With the price of silver having dropped by 29% over the past week, I can quit making predictions about a correction. It's here!
And like most corrections, this one has caught the majority of investors off guard. But let's not waste time debating how the drop started. Instead, we need to get a handle on how long the correction could last … and how low silver prices could go.
To do so, I'm convinced that we need to focus on three key factors – past silver selloffs, technical patterns and the U.S. dollar. So let's get to it …
If You're Holding Silver, History Isn't on Your Side
U.S. Founding Father, Patrick Henry, once said, "I know no way of judging the future but by the past." And we'd be foolish not to examine past corrections for guidance on what the future might hold for silver prices.
Thankfully, the number-crunchers at Bespoke Investment Group have done the heavy lifting for us. They've found 10 other times when silver prices corrected by at least 15% in three days.
The good news? In the week immediately following the corrections, prices stabilized, rising by an average of 1%.
The bad news? Prices quickly resumed their descent, averaging declines over the next one-month (-3.1%), three months (-7.0%) and six months (-10.5%).
In short, history suggests that silver prices could experience a short-term bounce this week, followed by months of declines.
Of course, those are just the averages. If we examine the individual corrections, we find declines of as much as 30% after six months. Such a severe correction this time around would entail silver prices dropping another 25% to about $26 per ounce.
I'm sure that's not the news you want to here if you failed to close out your silver positions before last week. And I wish I could tell you the technical analysis paints a rosier outlook. But alas, it doesn't.
Charting Silver's Next Move
I don't often talk about technical trading patterns because it's not my specialty. But that doesn't mean we should ignore them.
That's because many other investors swear by technical analysis, which thereby influences market prices. Plus, there's no denying that technical analysis is useful in determining key psychological levels of support and resistance for any asset.
When it comes to silver, technical analysis firm, Peak Theories Research, agrees that silver could experience a short-term pop.
"I wouldn't be surprised in the least to see silver bounce nicely off of its Friday close and even take out a critical level of resistance around $37 per ounce," says founder Abigail Doolittle.
However, she also says the move could be short-lived: "There's an excellent chance that such a bounce will be brief and volatile." Recall, the historical analysis from Bespoke Investment Group suggested the same thing.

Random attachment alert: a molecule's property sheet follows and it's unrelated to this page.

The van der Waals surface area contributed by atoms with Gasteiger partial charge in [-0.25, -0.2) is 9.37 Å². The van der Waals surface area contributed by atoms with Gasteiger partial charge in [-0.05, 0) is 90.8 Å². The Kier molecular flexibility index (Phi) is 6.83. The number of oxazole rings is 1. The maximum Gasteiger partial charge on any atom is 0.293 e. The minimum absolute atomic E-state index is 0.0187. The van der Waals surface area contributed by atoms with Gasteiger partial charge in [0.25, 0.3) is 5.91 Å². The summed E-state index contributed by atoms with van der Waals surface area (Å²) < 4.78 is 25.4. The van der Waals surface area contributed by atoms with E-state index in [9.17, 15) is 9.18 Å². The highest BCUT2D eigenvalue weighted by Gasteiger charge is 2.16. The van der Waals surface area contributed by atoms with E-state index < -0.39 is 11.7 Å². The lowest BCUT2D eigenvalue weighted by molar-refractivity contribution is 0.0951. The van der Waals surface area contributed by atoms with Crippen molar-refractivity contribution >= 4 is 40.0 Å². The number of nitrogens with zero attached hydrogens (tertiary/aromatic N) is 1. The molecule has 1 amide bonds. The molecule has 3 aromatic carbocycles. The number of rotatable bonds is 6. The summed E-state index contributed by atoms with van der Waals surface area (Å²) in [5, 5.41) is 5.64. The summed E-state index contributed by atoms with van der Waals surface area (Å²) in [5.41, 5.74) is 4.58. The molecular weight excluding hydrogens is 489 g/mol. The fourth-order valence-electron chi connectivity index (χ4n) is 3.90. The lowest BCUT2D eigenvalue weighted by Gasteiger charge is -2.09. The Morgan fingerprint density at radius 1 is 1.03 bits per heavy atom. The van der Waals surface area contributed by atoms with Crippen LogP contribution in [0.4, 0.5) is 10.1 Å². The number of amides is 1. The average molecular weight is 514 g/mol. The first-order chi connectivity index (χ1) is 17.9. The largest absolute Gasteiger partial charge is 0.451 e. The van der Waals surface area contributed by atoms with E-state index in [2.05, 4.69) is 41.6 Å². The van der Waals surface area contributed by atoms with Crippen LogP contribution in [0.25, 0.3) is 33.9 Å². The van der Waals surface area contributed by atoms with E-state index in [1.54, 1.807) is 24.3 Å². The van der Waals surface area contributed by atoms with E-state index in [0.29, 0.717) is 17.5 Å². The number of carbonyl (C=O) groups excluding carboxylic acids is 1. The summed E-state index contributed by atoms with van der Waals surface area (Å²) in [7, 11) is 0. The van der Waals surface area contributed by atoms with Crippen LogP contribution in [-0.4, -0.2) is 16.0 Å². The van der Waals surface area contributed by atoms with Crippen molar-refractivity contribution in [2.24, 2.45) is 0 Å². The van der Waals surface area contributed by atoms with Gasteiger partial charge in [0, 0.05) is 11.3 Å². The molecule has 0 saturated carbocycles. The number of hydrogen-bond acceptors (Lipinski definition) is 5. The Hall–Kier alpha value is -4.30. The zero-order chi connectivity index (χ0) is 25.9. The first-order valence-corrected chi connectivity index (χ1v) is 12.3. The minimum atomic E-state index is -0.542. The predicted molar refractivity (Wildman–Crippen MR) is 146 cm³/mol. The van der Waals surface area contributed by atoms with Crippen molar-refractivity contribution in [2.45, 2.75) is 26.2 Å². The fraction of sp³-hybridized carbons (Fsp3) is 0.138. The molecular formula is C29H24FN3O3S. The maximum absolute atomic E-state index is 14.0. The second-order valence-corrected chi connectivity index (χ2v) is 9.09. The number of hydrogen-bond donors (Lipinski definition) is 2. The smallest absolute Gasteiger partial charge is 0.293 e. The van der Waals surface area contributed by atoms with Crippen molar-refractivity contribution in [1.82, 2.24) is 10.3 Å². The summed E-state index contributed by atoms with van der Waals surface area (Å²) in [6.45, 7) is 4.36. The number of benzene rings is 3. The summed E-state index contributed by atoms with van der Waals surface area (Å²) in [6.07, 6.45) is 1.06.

The key support level to keep an eye on, based on Doolittle's analysis, is $33.18 per ounce. If silver prices breach that level, look out below, because the next support level sits at $26.95 per ounce, followed by a more ominous level that Doolittle "won't even mention."
Add it all up, and my prediction last week that the price of silver could drop as low as $30 per ounce looks too rosy. Based on history and technical analysis, a fall to $26 to $27 per ounce is more likely.
Whether or not prices actually drop that far, though, could have nothing to do with silver at all. Here's why…
It's All About the Almighty Dollar
Since commodities are priced in dollars, it's impossible to ignore the fact that fluctuations in the value of the U.S. dollar are also driving silver prices. Put simply, as the dollar declines, it automatically drives silver prices higher. And vice-versa.
Take a look at the chart of the U.S. Dollar Index versus the Reuters/Jefferies CRB Commodity Index and you can see this relationship in action. As the dollar started its decline late last May, sure enough, the basket of 19 commodities represented in the CRB index began to rally. Coincidence? Hardly.
The dollar is universally despised at the moment. Heck, you could probably recite the reasons why in your sleep: Ballooning government debt, endless Federal Reserve money printing, slow economic growth and the specter of much higher inflation are the most cited factors.
But to quote famous contrarian Humphrey Neill, "When everyone thinks alike, everyone is likely to be wrong." And guess what? At the end of last week the world's most despised currency jumped almost 3%.
That move obviously isn't enough to declare that the dollar is on the mend. But with debt problems in the eurozone returning to the fore (case in point: Greek government officials needed to squash rumors of the country's withdrawal from the euro over the weekend), the stage could be set for the dollar to extend its gains.
Call me crazy for even suggesting such an occurrence, but I'm not alone. Peak Theories Research also pegs a dollar rally as a possibility. As Doolittle says, "I expect a strengthening of the U.S. Dollar index to the mid-80s by later this year."
Like me, she's been talking about the possibility of a dollar rebound since the end of the last year. And quite frankly, whether you agree with us is irrelevant. All that matters is that you realize this: Silver prices dropped 29% in an instant, shaking out scores of speculators. And that opens up the door for U.S. dollar action to be the primary driver of silver prices in the near-term.
Bottom line: Based on history, the charts and the U.S. dollar, silver could lose even more luster in the weeks and months ahead. So again, proceed with caution.